IPv6 NAT proposals
For the past year, the IETF's IPv6 Operations working group has been discussing how best to develop NATs for IPv6.
The IETF first considered network address translation with IPv6 in 2000, when it created a document entitled RFC 2766, Network Address Translation - Protocol Translation (NAT-PT). NAT-PT provided a mechanism for the dynamic allocation of public IPv4 addresses for IPv6-only nodes to allow IPv6-only nodes to communicate with IPv4-only nodes.
Last year, the IETF announced that NAT-PT causes too many deployment problems and security vulnerabilities. The rationale for avoiding NAT-PT, including the fact that it leaves networks open to denial-of-service attacks, is described in RFC 4966, Reasons to Move the Network Address Translation-Protocol Translation (NAT-PT) to Historic Status.
After much debate, the IPv6 Operations Working Group in May issued a document that outlines the requirements for NATs for IPv6. This document will be sent to the IETF leadership for approval this summer, Baker said.
Also working on NATs for IPv6 are the IETF's Behavior Engineering for Hindrance Annoyance (BEHAVE) working group, which specializes in issues related to the use of NATs over the Internet, as well as the Softwires working group, which is developing tunneling and other mechanisms to ease the transition between IPv4 and IPv6.
"The work is important," says Dan Wing, chair of BEHAVE. Wing, a Cisco engineer, says BEHAVE will spend a significant amount of time at its face-to-face meeting in Dublin discussing NATs for IPv6.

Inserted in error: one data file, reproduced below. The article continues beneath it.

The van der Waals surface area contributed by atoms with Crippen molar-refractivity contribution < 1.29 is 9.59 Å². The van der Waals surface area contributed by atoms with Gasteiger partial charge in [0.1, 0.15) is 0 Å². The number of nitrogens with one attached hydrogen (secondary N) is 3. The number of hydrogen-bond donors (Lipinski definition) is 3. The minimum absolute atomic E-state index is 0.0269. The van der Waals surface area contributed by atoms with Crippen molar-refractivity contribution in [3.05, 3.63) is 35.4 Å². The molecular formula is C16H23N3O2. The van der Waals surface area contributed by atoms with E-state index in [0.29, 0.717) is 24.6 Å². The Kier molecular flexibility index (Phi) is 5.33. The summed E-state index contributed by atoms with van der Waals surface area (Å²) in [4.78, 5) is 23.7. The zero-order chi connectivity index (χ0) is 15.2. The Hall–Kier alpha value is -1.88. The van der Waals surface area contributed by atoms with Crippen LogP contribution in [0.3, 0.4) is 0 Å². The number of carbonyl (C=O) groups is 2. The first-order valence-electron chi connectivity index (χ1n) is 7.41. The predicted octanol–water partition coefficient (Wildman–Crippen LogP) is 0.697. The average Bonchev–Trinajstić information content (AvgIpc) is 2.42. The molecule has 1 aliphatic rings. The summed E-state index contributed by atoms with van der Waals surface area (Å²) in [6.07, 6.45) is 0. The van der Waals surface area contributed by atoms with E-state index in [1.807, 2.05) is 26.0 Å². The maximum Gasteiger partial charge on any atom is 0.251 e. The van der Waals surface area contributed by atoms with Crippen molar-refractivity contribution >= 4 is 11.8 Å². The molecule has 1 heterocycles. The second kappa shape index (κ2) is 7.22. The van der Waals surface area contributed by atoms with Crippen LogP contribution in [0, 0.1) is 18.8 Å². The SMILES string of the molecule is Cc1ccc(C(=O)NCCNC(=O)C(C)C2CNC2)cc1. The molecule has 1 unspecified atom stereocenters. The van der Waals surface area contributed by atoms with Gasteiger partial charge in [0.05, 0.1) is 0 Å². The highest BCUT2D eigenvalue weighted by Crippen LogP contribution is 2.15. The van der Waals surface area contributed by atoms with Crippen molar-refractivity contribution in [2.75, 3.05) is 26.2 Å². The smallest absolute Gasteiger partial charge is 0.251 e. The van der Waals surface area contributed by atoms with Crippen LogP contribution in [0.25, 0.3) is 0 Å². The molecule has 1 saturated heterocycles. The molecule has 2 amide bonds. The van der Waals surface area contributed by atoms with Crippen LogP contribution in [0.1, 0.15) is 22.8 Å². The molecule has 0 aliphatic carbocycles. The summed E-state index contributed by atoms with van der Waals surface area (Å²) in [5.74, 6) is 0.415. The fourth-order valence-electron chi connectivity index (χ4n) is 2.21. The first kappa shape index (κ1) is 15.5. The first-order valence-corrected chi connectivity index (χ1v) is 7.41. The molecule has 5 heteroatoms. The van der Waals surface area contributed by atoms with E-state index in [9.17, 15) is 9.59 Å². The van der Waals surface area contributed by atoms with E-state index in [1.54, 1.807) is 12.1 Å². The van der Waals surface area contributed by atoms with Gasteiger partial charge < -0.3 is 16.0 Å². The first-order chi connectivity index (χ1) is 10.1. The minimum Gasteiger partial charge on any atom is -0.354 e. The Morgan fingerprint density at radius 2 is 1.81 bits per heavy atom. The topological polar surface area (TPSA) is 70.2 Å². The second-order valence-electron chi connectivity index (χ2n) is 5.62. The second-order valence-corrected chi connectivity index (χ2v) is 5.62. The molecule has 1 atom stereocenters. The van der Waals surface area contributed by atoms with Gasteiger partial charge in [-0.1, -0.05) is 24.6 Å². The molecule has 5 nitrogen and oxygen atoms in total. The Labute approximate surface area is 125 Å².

The issue of NATs for IPv6 also is on the agenda for the Internet Area's open meeting in Dublin.
"We are going to evaluate NAT designs that avoid the problems described in RFC 4966," Wing says. "After the Dublin meeting, the [IETF leadership] will decide how to split the effort between the SOFTWIRE, INTERAREA, V6Ops and BEHAVE working groups."
The IETF is looking at five approaches for NATs for IPv6.
Choosing the best and simplest NAT approach for IPv6 is a priority for the IETF.
"A big concern of mine is that we'll make a NAT solution so good that no one moves to IPv6," Baker quips.
Geoff Huston, chief scientist at APNIC and an expert on IPv4 address depletion, says it's important for the IETF to develop high-quality NATs for IPv6 instead of ignoring the requirement as it did with NATs for IPv4.
"Frankly, it's a NAT-dense Internet these days, and I for one would rather see the world as it is than steadfastly maintain a position of high principle in the face of reality," Huston says. "The challenge to the IETF is whether it is prepared to shed its biases here and figure out what would makes NATs in IPv6 slightly less odious than what we did in IPv4."
Huston says NATs are useful for addressing, packet filtering and other functions. He says the real problem with NATs is that they lack standards, and that is an area where the IETF can make improvements in NATs for IPv6.
"The IETF's position of ignoring NATs some years back forced NAT software builders to exercise their own creativity when designing their version of NATs," Huston says. "This variation of NAT behavior is a far, far worse problem than NATs themselves."
Huston says NATs for IPv6 are "absolutely vital" for the transition from IPv4 to IPv6.
"Without NATs we might as well all go home, as we cannot drive through this transition process with a completely depleted IPv4 pool of addresses without a whole lot of additional NAT capability, both as traditional NATs and as protocol translating NATs," Huston says.